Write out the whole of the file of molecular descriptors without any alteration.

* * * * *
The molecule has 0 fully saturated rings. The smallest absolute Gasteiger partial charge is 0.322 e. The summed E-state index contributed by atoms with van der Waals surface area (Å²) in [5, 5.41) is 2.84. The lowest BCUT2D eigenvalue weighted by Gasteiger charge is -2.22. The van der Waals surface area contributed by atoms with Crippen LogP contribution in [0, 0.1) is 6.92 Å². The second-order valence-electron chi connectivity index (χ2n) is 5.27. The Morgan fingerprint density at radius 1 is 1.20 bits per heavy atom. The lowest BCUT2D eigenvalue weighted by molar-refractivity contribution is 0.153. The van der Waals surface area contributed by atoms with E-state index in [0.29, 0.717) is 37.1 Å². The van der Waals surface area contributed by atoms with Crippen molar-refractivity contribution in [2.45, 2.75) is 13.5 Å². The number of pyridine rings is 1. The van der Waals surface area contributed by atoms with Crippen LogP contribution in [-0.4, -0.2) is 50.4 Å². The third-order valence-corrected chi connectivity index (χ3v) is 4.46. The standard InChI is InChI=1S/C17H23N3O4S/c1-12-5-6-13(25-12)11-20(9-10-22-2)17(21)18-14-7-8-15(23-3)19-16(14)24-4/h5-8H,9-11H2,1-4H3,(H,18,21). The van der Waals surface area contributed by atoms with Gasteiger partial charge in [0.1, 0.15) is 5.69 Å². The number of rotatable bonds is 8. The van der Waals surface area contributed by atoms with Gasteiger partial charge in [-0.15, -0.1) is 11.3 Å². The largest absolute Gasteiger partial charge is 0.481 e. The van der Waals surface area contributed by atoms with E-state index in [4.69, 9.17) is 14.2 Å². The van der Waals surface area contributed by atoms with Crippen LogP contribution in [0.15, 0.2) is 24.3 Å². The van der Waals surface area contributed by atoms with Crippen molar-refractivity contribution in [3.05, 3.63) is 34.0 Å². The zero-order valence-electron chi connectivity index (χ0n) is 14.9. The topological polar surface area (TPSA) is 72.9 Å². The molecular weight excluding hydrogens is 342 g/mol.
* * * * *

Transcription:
The molecule has 0 fully saturated rings. The smallest absolute Gasteiger partial charge is 0.322 e. The summed E-state index contributed by atoms with van der Waals surface area (Å²) in [5, 5.41) is 2.84. The lowest BCUT2D eigenvalue weighted by Gasteiger charge is -2.22. The van der Waals surface area contributed by atoms with Crippen LogP contribution in [0, 0.1) is 6.92 Å². The second-order valence-electron chi connectivity index (χ2n) is 5.27. The Morgan fingerprint density at radius 1 is 1.20 bits per heavy atom. The lowest BCUT2D eigenvalue weighted by molar-refractivity contribution is 0.153. The van der Waals surface area contributed by atoms with E-state index in [0.29, 0.717) is 37.1 Å². The van der Waals surface area contributed by atoms with Crippen molar-refractivity contribution in [2.45, 2.75) is 13.5 Å². The number of pyridine rings is 1. The van der Waals surface area contributed by atoms with Crippen LogP contribution in [-0.4, -0.2) is 50.4 Å². The third-order valence-corrected chi connectivity index (χ3v) is 4.46. The standard InChI is InChI=1S/C17H23N3O4S/c1-12-5-6-13(25-12)11-20(9-10-22-2)17(21)18-14-7-8-15(23-3)19-16(14)24-4/h5-8H,9-11H2,1-4H3,(H,18,21). The van der Waals surface area contributed by atoms with Gasteiger partial charge in [0.1, 0.15) is 5.69 Å². The number of rotatable bonds is 8. The van der Waals surface area contributed by atoms with Gasteiger partial charge in [-0.15, -0.1) is 11.3 Å². The largest absolute Gasteiger partial charge is 0.481 e. The van der Waals surface area contributed by atoms with E-state index in [4.69, 9.17) is 14.2 Å². The van der Waals surface area contributed by atoms with Crippen LogP contribution in [0.15, 0.2) is 24.3 Å². The van der Waals surface area contributed by atoms with Crippen molar-refractivity contribution in [3.05, 3.63) is 34.0 Å². The zero-order valence-electron chi connectivity index (χ0n) is 14.9. The topological polar surface area (TPSA) is 72.9 Å². The molecular weight excluding hydrogens is 342 g/mol.